All higher plants produce polyphenols, for defence against above-ground herbivory. These polyphenols also influence the soil micro- and macro-fauna that break down plant leaf litter. Polyphenols therefore indirectly affect the fluxes of soil nutrients and, ultimately, carbon turnover and ecosystem functioning in soils. It is unknown how earthworms, the major component of animal biomass in many soils, cope with high-polyphenol diets. Here, we show that earthworms possess a class of unique surface-active metabolites in their gut, which we term 'drilodefensins'. These compounds counteract the inhibitory effects of polyphenols on earthworm gut enzymes, and high-polyphenol diets increase drilodefensin concentrations in both laboratory and field populations. This shows that drilodefensins protect earthworms from the harmful effects of ingested polyphenols. We have identified the key mechanism for adaptation to a dietary challenge in an animal group that has a major role in organic matter recycling in soils worldwide. =20
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  • 21st annual Whitley Awards

    Wallis, David  

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  • 19th annual Whitley Awards

    Wallis, David  

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  • Standby Person for Electrical Tasks and Rescue Guidelines for Electrical Incident Victims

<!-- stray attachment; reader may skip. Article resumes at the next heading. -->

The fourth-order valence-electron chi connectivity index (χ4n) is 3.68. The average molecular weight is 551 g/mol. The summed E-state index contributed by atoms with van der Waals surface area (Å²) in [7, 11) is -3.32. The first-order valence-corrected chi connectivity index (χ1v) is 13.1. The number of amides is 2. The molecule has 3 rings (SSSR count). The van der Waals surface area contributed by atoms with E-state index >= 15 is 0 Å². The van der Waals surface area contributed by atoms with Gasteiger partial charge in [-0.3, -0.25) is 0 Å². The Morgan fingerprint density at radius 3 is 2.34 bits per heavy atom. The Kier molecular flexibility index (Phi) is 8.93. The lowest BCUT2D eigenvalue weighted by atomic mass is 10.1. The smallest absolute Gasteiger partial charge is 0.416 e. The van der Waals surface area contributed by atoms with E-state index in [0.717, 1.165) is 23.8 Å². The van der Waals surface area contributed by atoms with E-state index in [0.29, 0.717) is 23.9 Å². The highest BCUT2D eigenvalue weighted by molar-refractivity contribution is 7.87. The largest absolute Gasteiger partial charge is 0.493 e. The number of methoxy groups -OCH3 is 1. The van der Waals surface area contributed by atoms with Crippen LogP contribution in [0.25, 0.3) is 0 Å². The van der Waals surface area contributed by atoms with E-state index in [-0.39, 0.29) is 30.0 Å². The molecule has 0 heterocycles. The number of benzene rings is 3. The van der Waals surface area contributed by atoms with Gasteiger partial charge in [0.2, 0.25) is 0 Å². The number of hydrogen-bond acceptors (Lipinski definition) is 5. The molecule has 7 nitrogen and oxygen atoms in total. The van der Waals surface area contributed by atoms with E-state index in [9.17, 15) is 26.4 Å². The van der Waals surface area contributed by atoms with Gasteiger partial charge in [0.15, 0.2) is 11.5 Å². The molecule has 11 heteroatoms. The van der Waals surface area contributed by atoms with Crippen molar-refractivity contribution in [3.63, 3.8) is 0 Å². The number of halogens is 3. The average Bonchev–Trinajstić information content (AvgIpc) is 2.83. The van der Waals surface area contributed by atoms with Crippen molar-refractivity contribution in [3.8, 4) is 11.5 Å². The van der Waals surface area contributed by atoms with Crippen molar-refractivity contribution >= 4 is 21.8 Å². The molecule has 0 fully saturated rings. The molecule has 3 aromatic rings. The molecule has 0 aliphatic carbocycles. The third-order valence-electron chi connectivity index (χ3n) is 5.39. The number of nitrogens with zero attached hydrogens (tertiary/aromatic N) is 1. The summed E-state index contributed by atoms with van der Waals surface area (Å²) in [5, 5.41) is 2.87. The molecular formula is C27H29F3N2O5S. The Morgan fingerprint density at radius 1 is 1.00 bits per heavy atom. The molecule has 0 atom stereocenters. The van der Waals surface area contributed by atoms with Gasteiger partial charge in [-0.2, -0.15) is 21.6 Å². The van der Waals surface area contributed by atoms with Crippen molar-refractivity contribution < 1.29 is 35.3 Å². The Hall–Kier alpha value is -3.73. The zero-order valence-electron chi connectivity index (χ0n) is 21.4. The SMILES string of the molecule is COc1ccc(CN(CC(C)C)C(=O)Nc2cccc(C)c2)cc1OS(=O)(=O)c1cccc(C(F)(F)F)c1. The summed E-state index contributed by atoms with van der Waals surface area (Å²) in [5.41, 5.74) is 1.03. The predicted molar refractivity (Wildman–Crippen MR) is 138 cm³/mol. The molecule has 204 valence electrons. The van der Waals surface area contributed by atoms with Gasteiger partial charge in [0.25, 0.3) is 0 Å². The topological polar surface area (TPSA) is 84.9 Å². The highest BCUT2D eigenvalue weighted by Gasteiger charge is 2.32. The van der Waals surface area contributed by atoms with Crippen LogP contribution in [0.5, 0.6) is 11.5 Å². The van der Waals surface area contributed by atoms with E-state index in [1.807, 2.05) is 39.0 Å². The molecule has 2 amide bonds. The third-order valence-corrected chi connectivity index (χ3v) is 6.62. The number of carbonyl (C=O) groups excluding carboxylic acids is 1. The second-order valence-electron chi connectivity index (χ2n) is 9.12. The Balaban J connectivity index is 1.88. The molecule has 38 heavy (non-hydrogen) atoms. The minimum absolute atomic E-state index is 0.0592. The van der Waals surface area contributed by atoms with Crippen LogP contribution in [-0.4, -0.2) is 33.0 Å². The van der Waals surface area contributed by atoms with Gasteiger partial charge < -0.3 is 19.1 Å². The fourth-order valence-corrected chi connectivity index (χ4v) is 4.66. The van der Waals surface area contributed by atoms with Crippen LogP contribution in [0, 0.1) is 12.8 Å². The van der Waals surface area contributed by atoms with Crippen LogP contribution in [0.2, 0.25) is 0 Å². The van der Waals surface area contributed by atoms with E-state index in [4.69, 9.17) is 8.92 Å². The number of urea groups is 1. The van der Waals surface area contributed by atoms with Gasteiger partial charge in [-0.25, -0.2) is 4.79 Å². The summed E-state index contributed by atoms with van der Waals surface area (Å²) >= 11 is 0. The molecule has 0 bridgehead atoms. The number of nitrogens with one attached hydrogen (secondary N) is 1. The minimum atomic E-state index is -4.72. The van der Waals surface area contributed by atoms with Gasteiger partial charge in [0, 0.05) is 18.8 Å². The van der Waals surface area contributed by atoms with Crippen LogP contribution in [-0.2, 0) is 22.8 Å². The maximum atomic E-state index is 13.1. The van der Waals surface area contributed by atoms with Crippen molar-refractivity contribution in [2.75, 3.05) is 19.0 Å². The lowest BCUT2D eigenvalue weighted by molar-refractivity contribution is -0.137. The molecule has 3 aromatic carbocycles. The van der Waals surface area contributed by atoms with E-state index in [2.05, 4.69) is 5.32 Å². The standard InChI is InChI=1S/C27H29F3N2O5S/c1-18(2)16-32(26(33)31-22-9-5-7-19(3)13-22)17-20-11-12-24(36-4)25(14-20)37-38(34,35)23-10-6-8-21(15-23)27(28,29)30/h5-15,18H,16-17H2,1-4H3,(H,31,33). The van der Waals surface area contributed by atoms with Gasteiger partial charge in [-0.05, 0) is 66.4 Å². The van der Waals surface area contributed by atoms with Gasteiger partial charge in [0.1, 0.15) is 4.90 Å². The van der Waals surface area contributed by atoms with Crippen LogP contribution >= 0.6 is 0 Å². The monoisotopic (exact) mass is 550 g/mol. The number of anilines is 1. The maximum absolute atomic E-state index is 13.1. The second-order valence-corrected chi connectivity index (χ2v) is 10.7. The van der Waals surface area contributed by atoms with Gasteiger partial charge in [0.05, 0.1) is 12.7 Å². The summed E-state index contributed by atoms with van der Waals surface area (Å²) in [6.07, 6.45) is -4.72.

Jamil, Shahid   Gammon, Tammy   Wallis, David   Fontaine, Michael D.  

    National Fire Protection Association (NFPA) 70E, Standard for Electrical Safety in the Workplace, requires that employees exposed to electric shock hazards be trained in methods of releasing persons being shocked and unable to let-go of live circuits. NFPA 70E also requires employer-designated first responders to be trained in first aid, cardiopulmonary resuscitation (CPR), and automated external defibrillator (AED) use, if provided. Occupational Safety and Health Administration (OSHA) 29 Code of Federal Regulations (CFR) 1910.151 might be interpreted as requiring first aid treatment within the first few minutes of injury (3-4 min to avoid permanent impairment or death), and qualified persons to be trained in first aid, CPR, and AED use. NFPA 70E's Informative Annex I checklist on job briefing and planning asks is a standby person required and is the person CPR trained? Informational Note 2 for Section 110.1(G) on risk assessment procedures recognizes a possible need to identify the electrical tasks that require a second person (standby person), and the necessary equipment and training for a second person. In OSHA's standard for electric power generation, transmission, and distribution, 29 CFR 1910.269(1)(2) requires a second person when nonroutine switching is performed on systems above 600 V. This paper discusses the standby person's qualifications and responsibilities, and what electrical tasks may require a standby person. General guidelines on the rescue of victims injured in electrical incidents are also included.